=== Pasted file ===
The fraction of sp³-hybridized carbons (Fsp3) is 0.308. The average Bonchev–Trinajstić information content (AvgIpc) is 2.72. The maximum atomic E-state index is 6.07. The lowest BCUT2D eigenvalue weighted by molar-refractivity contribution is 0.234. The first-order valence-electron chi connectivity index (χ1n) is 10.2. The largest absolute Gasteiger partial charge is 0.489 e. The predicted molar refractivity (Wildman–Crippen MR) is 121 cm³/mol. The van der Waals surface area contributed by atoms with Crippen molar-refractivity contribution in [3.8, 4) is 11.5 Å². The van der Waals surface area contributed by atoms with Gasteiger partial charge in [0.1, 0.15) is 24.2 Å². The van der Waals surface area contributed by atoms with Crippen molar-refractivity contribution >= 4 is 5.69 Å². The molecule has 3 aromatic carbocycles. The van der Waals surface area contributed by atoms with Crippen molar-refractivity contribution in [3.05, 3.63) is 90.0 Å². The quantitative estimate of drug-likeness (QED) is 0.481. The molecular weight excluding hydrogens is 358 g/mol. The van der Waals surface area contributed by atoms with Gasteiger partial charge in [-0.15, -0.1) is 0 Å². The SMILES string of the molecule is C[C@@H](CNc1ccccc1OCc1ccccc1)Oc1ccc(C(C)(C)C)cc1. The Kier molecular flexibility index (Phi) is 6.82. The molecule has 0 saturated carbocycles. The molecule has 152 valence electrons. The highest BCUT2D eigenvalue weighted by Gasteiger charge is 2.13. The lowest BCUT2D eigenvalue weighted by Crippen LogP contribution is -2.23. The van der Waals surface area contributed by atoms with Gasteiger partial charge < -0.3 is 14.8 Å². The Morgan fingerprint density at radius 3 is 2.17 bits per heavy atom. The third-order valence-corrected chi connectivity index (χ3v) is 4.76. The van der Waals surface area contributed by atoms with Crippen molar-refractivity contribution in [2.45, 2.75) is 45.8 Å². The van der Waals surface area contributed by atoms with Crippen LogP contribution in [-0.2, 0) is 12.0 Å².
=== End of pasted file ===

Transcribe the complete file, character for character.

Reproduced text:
The fraction of sp³-hybridized carbons (Fsp3) is 0.308. The average Bonchev–Trinajstić information content (AvgIpc) is 2.72. The maximum atomic E-state index is 6.07. The lowest BCUT2D eigenvalue weighted by molar-refractivity contribution is 0.234. The first-order valence-electron chi connectivity index (χ1n) is 10.2. The largest absolute Gasteiger partial charge is 0.489 e. The predicted molar refractivity (Wildman–Crippen MR) is 121 cm³/mol. The van der Waals surface area contributed by atoms with Crippen molar-refractivity contribution in [3.8, 4) is 11.5 Å². The van der Waals surface area contributed by atoms with Gasteiger partial charge in [0.1, 0.15) is 24.2 Å². The van der Waals surface area contributed by atoms with Crippen molar-refractivity contribution >= 4 is 5.69 Å². The molecule has 3 aromatic carbocycles. The van der Waals surface area contributed by atoms with Crippen molar-refractivity contribution in [3.05, 3.63) is 90.0 Å². The quantitative estimate of drug-likeness (QED) is 0.481. The molecular weight excluding hydrogens is 358 g/mol. The van der Waals surface area contributed by atoms with Gasteiger partial charge in [-0.15, -0.1) is 0 Å². The SMILES string of the molecule is C[C@@H](CNc1ccccc1OCc1ccccc1)Oc1ccc(C(C)(C)C)cc1. The Kier molecular flexibility index (Phi) is 6.82. The molecule has 0 saturated carbocycles. The molecule has 152 valence electrons. The highest BCUT2D eigenvalue weighted by Gasteiger charge is 2.13. The lowest BCUT2D eigenvalue weighted by Crippen LogP contribution is -2.23. The van der Waals surface area contributed by atoms with Gasteiger partial charge < -0.3 is 14.8 Å². The Morgan fingerprint density at radius 3 is 2.17 bits per heavy atom. The third-order valence-corrected chi connectivity index (χ3v) is 4.76. The van der Waals surface area contributed by atoms with Crippen molar-refractivity contribution in [2.45, 2.75) is 45.8 Å². The van der Waals surface area contributed by atoms with Crippen LogP contribution in [-0.2, 0) is 12.0 Å².